The first step in making peace with food is in understanding what emotional eating is. To learn more about how I define emotional eating, click here to read my article, “What Is Emotional Eating?”

If you’re not sure whether you’re an emotional eater, click here to learn what the “Top 10 Signs You Might Be An Emotional Eater” are.

So You Think You’re An Emotional Eater

As mentioned in the first article, most of us eat in response to emotional triggers from time to time; it only becomes an issue if food is your go-to solution for every problem in your life.  However, our diet- and thinness-obsessed culture elevates this coping strategy to a full-out crime, and the sad result of this is that many people harshly berate themselves whenever they overeat or eat the “wrong thing.” This leads to guilt, self-loathing, and more often than not, more eating to relieve those unpleasant feelings.  None of these are helpful in any way.

In my work, I help people reframe each emotional eating episode into an opportunity for self-compassion and the development of a more intimate relationship with themselves. Yes, that means that you can see a binge as a “good thing” if you’re willing to take responsibiity for increased self-awareness and growth.  This concept is foreign to many, and requires that one suspend deeply engrained judgment and self-criticism, at least in the moment.  But the truth is, once a person does this, it opens up a whole new world, one in which you can learn incredible things about yourself, and the doorway is your relationship with food.

Here’s the process I usually teach my clients to accomplish this. It can be done the moment you find yourself craving something you know you’re not physically hungry for, or after the fact when the cycle of guilt begins.  Stop for a moment and take a breath.  Then ask yourself why you find yourself turning to that particular food at this particular time. Be patient, and be willing to be surprised.  Pulling out your journal and writing freely can help you come to an answer sooner.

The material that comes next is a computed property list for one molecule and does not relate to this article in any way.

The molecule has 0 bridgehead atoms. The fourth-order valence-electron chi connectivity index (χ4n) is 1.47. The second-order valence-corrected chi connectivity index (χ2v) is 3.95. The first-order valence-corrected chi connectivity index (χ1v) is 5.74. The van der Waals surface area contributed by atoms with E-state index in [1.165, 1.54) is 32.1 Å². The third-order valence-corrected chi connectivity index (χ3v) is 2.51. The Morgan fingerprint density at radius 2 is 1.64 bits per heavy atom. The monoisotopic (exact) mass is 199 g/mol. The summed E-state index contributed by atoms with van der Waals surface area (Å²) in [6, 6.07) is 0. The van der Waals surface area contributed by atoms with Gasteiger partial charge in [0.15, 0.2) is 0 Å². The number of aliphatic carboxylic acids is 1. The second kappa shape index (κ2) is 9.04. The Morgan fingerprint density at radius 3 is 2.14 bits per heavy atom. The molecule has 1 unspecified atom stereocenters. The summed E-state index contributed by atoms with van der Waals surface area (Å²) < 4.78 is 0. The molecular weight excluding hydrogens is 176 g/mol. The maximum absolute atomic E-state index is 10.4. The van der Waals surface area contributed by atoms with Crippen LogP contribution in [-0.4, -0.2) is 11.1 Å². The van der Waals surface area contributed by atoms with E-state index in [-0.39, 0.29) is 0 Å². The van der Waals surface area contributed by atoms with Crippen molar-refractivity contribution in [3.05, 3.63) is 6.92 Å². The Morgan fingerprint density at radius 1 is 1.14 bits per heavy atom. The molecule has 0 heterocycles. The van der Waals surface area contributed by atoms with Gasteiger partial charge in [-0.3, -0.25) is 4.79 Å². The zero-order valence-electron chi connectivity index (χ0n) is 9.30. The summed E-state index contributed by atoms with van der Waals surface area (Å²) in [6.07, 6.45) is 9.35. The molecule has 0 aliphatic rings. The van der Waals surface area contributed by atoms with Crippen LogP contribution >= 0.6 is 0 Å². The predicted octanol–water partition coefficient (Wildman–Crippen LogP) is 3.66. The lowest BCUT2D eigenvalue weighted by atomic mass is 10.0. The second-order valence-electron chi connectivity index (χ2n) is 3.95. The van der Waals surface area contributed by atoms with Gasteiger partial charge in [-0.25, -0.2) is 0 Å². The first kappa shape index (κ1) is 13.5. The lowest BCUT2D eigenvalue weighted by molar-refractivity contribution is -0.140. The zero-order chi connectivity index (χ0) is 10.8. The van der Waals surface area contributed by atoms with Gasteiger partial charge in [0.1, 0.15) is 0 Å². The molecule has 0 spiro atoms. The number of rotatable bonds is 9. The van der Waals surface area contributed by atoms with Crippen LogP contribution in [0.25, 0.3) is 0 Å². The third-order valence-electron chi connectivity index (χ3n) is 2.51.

Once you identify the trigger, whether it be a painful event, an uncomfortable situation, or a frustrated desire, ask yourself what the feeling(s) behind it is/are. This can be a range of emotions, from the deeply negative to the positive (who hasn’t overeaten during a time of celebration?), or even a feeling that seems disconnected from the rest of your life.  Take a few more deep breaths.  See if you can muster the bravery to sit with that feeling for a few moments, rather than turn to food to make it go away.  If you’ve already eaten, then remind yourself that you did so because it was the only way you knew how to take care of yourself in that moment.  If you want to do differently next time, then you have to understand what happened this time and deal with it appropriately.  Sit with the feeling that originally triggered the binge.  With time and practice, you might find that the feeling starts to lift.

More important, however, is the next step.  Once you’ve allowed yourself to feel whatever it is you’re feeling, and accepted it rather than tried to push it away, ask yourself what the need is behind the feeling.  Feelings exist for a reason: they are important in helping us identify that a need has arisen that requires our attention. Anger signals that one of our personal boundaries or values has been violated.  Sadness indicates that we are hurt or disappointed about something.  Loneliness points to the need to have more quality interactions with others.  The list is infinite. However, if you can identify the need, you can do something about it!  Therein lies the power of emotional eating. The solution may not be immediately obvious, but the more often you go to the source of your cravings, the better you get to know yourself and what you need.  If you require help to figure out how to identify and meet those needs, then get it.  Seek professional help or talk it through with a friend who understands.  The result will be a life with fewer episodes of emotional eating, and greater satisfaction.

If you stick to this approach, you might find yourself actually welcoming your next craving! Over time, you will learn the language of your emotional hunger, and the desire for chips or ice cream will be translated to a need to attend to your deepest emotional needs.  It’s a truly life-changing process, where your “problem with food” becomes the key to living a more authentic and fulfilling life.